What I Learned At My Summer Internship With The IRC
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What I Learned At My Summer Internship With The IRC

Knowledge gained that will last a lifetime.

What I Learned At My Summer Internship With The IRC
Sujana Kumar

As summer quickly comes to an end, I can’t help but look back on how these past three months have flown by. For the past three months, I interned part-time at the International Rescue Committee, a non-profit that helps refugees come to the US, and helps them set up a life here from figuring out the logistics to providing job counseling and helping our clients find a job. Prior to this summer I had no experience working in the non-profit sector and hadn’t really considered a career there. My plan was and still is to go to graduate school after I graduate, and work in the corporate office of a major cosmetics or fashion company. I honestly applied for this internship because it looked interesting, and was part time. I didn’t think I would’ve ever learned this much, meet so many amazing people, get to hear their stories, and had my perspective on life change so much from one summer internship.

1. I never realized the amount of privilege I really had:

Y’all, we have privilege. I don’t care what your gender, race or sexual orientation is; living in the U.S., we really do have privilege. We take for granted the fact that if we turn on a faucet, water will flow, and if we flip a switch a light will turn on. This isn’t a reality for a majority of people around the world. As an Economic Empowerment intern at the IRC, part of my job was assisting with our walk-in hours, where clients from any agency could come in, and be matched with an Economic Empowerment specialist to help them find a job. Through this process, I was able to meet so many clients from all over the world and from all walks of life. I still will not forget one client who came with his teenage son to help find him a summer job. While I was doing their paperwork the father mentioned that they were from Congo, and he had come here a couple of years ago, worked two jobs while going to school and getting an Engineering degree at Georgia Tech. He is about to graduate in December with a degree and wants to immediately start working. Hearing his story, I didn’t know what to say. I was completely astonished: how a person from a rural village in Africa was able to come to the US, support his family while still getting a college education from one of the best schools in the country. Sure life is hard no doubt, and people face hurdles, but you have no excuse to not work hard when living in one of the best countries in the world.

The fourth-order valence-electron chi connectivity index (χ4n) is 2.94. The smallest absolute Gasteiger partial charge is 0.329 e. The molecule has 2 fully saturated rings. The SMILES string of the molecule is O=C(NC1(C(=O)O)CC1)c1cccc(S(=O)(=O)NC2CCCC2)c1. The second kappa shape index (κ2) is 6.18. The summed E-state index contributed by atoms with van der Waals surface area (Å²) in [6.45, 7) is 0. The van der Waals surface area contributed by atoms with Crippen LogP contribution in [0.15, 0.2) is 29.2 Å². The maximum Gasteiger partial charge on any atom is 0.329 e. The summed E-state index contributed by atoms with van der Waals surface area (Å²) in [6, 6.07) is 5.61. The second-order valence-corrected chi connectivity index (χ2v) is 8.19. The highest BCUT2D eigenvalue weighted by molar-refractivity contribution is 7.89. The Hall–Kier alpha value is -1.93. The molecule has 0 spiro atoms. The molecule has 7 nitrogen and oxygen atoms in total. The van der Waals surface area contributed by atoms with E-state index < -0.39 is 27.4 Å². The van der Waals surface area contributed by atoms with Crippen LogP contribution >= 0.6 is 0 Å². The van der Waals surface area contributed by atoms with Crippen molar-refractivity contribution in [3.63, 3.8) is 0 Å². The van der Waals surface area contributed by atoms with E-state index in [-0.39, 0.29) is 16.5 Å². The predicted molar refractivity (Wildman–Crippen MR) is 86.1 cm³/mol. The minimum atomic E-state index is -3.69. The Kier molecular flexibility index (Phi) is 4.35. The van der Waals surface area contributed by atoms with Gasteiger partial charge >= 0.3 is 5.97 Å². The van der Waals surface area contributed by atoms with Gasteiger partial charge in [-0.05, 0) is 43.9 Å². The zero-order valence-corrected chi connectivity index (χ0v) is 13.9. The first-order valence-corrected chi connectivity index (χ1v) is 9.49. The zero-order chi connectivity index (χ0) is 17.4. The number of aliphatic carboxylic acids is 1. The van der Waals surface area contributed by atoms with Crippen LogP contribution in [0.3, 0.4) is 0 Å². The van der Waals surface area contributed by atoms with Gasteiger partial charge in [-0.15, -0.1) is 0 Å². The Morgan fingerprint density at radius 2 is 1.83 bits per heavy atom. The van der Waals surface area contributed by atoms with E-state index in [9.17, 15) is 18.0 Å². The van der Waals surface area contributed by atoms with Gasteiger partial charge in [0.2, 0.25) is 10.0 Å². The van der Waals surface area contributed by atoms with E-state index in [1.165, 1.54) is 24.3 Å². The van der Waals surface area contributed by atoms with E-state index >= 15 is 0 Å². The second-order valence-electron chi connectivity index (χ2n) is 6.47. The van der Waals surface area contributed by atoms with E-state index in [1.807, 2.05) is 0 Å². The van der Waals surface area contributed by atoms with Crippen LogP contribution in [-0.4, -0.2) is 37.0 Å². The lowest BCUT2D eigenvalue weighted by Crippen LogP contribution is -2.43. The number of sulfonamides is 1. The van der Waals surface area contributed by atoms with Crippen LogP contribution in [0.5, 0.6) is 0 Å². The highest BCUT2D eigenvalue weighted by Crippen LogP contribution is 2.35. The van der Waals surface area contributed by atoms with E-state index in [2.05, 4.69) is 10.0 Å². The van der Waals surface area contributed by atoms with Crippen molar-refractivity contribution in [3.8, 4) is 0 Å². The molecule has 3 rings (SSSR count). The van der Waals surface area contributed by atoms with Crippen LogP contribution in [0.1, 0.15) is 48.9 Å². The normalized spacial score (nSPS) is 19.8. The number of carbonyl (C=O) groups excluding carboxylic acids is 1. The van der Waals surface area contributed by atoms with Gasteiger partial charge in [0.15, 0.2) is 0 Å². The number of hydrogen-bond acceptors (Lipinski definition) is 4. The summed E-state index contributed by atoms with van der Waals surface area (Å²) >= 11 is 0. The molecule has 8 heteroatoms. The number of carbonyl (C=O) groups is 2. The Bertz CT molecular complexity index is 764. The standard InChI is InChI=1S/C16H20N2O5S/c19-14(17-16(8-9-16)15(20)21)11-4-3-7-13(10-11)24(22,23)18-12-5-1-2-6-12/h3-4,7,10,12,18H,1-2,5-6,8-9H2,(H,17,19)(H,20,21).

2. It opened my eyes to the struggles my parents went through:

I am a first generation Indian American. My parents came to the States 23 years ago, with two suitcases, little family, and no clue what they were getting themselves into. Unlike most immigrants, my parents didn’t get a college education in the U.S. and struggled to get to where they are today. Looking at our clients coming from countries where the culture is completely different, it makes me realize the sacrifices my parents went through. Now I know that my parents weren’t refugees when they came here, but like any immigrant that comes to the U.S., they had to go through so much to set up a life here, and I had no idea of the logistical dilemmas they faced throughout their time here. Mom and Dad, you have no idea how much I appreciate how hard you work every day to give our family a wonderful life.

3. It changed my perspective on the term refugee:

Given the current political climate, topics such as the refugee crisis and immigration are very hot topics. And they usually are during election years, but even more so given the blonde orangutan that is representing the Republican Party. To clarify, before I interned at the IRC I didn’t think refugees were bad people. Far from it. But seeing and hearing what people went through, it made me realize the struggles these people go through. I don’t care what your political or religious affiliation is: every major faith tells its followers to look out for its fellow man, and help those in need. The U.S. Immigration process, especially for refugees, is very through, long and extensive. It can take years for people to get a visa from the date that they applied. The people that come here as refugees are good hearted, kind and hard working people that shouldn’t be labeled as anything else based on the faith they follow or the country they are from.

I would like to say another huge thank you to the amazing IRC Atlanta office for giving me this amazing opportunity, and especially to the Economic Empowerment team for all your love, support and for dealing with my constant questions. For those of you that want to help out, the link to donate is here. IRC offices are located in most major cities and are always looking for clothes, furniture, books and other items to give our clients. If you can’t donate anything, please just spread the word of this organization’s amazing message and cause.

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